Headstrong, independent and ahead of her time, Katharine Hepburn broke the mold for women in Hollywood and paved the way for the type of strong-willed heroine we’ve come to know in modern film. Her androgynous approach to style was unconventional, wearing wide-legged trousers, blazers and turtlenecks when her fellow actresses favored glamourous gowns, jewels and elegant day dresses. This was a radical statement, especially in the wake of her fellow actresses distinctly feminine attire.
Hepburn was born in Connecticut on May 12 1907, to progressive, wealthy parents. She found her love for acting while studying at Bryn Mawr College. A role in The Woman in the Moon cemented her dreams of stardom. Hepburn undertook many theatre roles after graduating. Her work on Broadway gained Hollywood’s attention and she starred in her film debut, A Bill of Divorcement in 1932, alongside John Barrymore. In Morning Glory (1933), she established herself as a leading lady, winning an Oscar for Best Actress.
In 1938 she worked with Carry Grant in Bringing Up Baby; though critically acclaimed, the picture wasn’t successful at the box office. The roles saw Hepburn dressed far from her personal style, wearing silk gowns with feminine details such as frills, bows and floral details.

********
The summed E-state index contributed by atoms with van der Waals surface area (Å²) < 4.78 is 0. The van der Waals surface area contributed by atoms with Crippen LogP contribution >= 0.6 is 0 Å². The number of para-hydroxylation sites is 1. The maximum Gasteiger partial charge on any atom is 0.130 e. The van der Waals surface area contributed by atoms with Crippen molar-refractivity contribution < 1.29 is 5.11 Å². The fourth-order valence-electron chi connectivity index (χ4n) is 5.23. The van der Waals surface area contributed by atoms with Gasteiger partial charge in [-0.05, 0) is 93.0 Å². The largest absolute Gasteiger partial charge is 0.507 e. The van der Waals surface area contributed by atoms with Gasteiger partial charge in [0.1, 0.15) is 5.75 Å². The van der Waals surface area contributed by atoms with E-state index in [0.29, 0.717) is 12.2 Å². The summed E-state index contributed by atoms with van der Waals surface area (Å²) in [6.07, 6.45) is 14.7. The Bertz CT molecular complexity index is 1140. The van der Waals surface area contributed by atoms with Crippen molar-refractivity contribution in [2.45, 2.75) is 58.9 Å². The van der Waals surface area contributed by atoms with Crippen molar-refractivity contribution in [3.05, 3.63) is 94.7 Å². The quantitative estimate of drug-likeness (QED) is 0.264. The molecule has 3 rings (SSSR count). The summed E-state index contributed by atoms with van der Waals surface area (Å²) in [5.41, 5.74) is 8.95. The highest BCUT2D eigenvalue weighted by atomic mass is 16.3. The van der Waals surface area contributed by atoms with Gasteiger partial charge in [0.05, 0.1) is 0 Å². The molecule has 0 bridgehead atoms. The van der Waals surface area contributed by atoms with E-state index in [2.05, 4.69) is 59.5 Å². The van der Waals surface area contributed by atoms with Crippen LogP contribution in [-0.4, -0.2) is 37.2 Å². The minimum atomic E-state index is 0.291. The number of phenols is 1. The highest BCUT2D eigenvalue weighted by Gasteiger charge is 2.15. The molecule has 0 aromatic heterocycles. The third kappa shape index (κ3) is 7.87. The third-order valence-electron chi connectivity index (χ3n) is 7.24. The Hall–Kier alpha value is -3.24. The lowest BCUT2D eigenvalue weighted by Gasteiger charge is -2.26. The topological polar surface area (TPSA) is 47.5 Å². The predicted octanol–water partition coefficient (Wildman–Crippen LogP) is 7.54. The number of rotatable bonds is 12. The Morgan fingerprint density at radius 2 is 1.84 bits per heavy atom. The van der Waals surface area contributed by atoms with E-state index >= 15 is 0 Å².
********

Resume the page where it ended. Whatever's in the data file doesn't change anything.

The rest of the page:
Taking a step back from film, Hepburn starred in many Shakespeare plays with positive reviews. The Philadelphia Story (1940) marked Hepburn’s come back, and her role in Woman of the Year (1942) earned her a fourth Academy Award nomination. During filming, the star began what would become a 26-year affair with Spencer Tracy. The actress was notoriously private, keeping her romance with her nine-time costar hidden from the media.
In 1951, Hepburn costarred with Humphrey Bogart in The African Queen; the movie was well received by film critics and the box office alike. Hepburn received three more Oscars for her roles in Guess Who’s Coming to Dinner (1967), The Lion in Winter (1968), and On Golden Pond (1981).
Throughout her life, Katharine Hepburn refused to conform to typical gender stereotypes and the traditional expectations of women. Off screen she wore minimal jewelry and make-up, simply opting for a red lip. Her androgynous approach to fashion cemented her iconic look, pioneering a new style of dress for the American woman. The star perfected the “borrowed from the boys” style that fashion loves to replicate to this day. The actress changed perceptions and made the look accessible, and fans began to copy her style. For her contributions to women’s fashion, Katharine Hepburn received a lifetime achievement award from the Council of Fashion Designers of America in 1986.